"With These Hands" premiered on June 15, 1950 at the Gotham Theatre in New York City and played for a full month. The film performed even better outside of New York where attendance had only been average. The Education Department of the ILGWU maintained prints that were rented out, and locals, departments, and other unions and organizations purchased copies for viewing. It continued to draw audiences across the country and was very much in demand playing for union members in local theaters and for students at colleges and universities. At a one hour running time, the ILGWU particularly promoted the film to educators and history teachers, as well as trade union members at meetings and conventions. Following the film, discussions often arose around such topics as industrial relations, economics, history, and labor issues. By 1951, the movie was playing internationally in the Netherlands, Italy, Belgium, Sweden, Denmark, Norway, Austria, Germany, England, France, Greece, and Canada, through cooperation with the U.S. State Department and Embassies and the United States Information Service and Economic Cooperation Administration. It was well received and supported by trade unions in the other countries. The movie later found an additional audience when it was shown on local television affiliates across the country. "With These Hands" received the ultimate compliment from the entertainment industry with a nomination in 1951 for an Academy Award for Best Documentary (Feature), though it lost to "The Titan: Story of Michelangelo." Despite its popularity, "With These Hands" did receive some criticism. There were complaints regarding the depiction of Jews in the film, mainly the portrayal of the bosses in the factories even though the workers were also Jewish. The majority of the requests for censorship originated internationally in the foreign markets and the main objections were the references to Communism in the film. "With These Hands" was banned in India after being shown for five years to much popularity, Yugoslavia refused to show the movie, and there were mixed reviews from both the Communists and anti-Communists in Italy. Ultimately, the film was well received from many different and diverse communities.
"With These Hands" opens with the main character, Alexander Brody, turning 65 and applying for retirement benefits under the Union Pension Fund. Brody begins to reflect on his life in the garment industry and union, taking the audience back to 1910 when he was a cloak operator in a small sweatshop and joining the ILGWU. The early days of the garment industry are visually documented by the crowded tenements, the horrible working conditions of 14 hour days in the cramped sweatshops, and the employees toiling under abusive bosses without any job security. Brody questions the policies in the shop when his boss unjustly fines another worker and he is quickly dismissed from his job, packing up his sewing machine and leaving the factory. He attends meetings of the ILGWU and participates in the Cloakmaker's Strike of 1910. The general strike began on July 7, 1910 and workers stopped, left their jobs and began filling the streets. At its height, some 40,000 men and 10,000 women were involved to protest the low wages, long hours, and late nights and weekends sewing bundles at home. To help finance the strike, the film shows the union members and their families giving up jewelry, watches and valuables, as well as the hard times the unemployed workers like Brody experienced on the picket lines and the sacrifices their families made at home. After 58 days on strike, the union won recognition and Brody and his fellow garment workers were back in the shops under better working conditions. "With These Hands" continues to illustrate historical events, providing a dramatization of the March 25, 1911 Triangle Factory Fire tragedy in which the women workers found themselves locked in the shop when a fire broke out resulting in the deaths of 146 young girls. The fire prompted new safety laws and legislation. The film continues to take the viewer through the first fifty years of the union and the changes in the industry visually illustrating the strike of 1926, the rise of Communism within the ranks and the union's reaction, the effect of the Great Depression and the emergence of the Blue Eagle label of the National Recovery Administration (NRA) codes. As the events unfold, Brody works his way through the ranks of the union. Organizing efforts spread to small towns across the country and the membership increases. As the union continues to thrive and flourish, Brody's working and living conditions also continue to improve as well, as he moves from a tiny tenement in the beginning of the movie to a well-appointed apartment in the end. The film details the gains made by the union through contract negotiations showing how piece rates are settled and disputes resolved through arbitration under the collective bargaining agreement. Brody's involvement in various union activities illustrates the wide range of benefits that the union offered; the Education Department's art and music classes and the ILGWU Officer Qualification courses, vacations with pay and the union's summer resort Unity House, and medical care provided at the Union Health Center. Throughout the film, Brody marvels at the journey of the ILGWU and its members and how far his hands have taken him since he started in 1910.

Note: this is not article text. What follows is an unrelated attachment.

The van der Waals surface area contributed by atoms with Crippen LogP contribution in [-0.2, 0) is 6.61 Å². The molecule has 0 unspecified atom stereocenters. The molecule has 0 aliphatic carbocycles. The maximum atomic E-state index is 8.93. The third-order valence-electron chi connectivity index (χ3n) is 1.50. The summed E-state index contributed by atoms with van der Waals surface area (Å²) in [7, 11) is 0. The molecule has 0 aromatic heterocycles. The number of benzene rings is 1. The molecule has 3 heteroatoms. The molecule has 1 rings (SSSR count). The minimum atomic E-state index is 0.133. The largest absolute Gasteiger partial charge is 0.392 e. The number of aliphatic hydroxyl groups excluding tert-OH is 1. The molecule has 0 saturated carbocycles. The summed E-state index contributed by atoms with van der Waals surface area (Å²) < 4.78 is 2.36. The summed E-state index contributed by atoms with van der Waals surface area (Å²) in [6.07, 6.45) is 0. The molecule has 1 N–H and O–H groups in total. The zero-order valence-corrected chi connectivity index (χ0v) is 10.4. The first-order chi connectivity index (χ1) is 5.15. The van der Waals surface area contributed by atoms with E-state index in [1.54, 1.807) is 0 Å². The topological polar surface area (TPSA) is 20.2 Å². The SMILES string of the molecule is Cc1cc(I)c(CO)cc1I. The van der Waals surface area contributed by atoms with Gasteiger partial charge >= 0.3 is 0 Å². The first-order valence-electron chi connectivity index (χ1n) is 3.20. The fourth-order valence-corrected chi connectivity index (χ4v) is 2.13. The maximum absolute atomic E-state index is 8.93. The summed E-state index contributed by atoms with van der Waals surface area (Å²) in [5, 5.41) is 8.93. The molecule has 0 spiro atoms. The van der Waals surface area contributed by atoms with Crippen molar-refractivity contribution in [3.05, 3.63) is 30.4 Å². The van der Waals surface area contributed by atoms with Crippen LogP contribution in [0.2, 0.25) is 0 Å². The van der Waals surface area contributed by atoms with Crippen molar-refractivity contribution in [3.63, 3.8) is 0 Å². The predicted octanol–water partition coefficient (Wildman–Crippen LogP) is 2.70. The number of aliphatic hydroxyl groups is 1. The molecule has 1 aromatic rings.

International Ladies' Garment Workers' Union.
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Gerald Hirschfeld "With These Hands". Audio-Visual #6036/083 AV. Kheel Center for Labor-Management Documentation and Archives, Cornell University Library.
|Box 1||Folder 1||1950|
|Box 2||Folder 1||1950|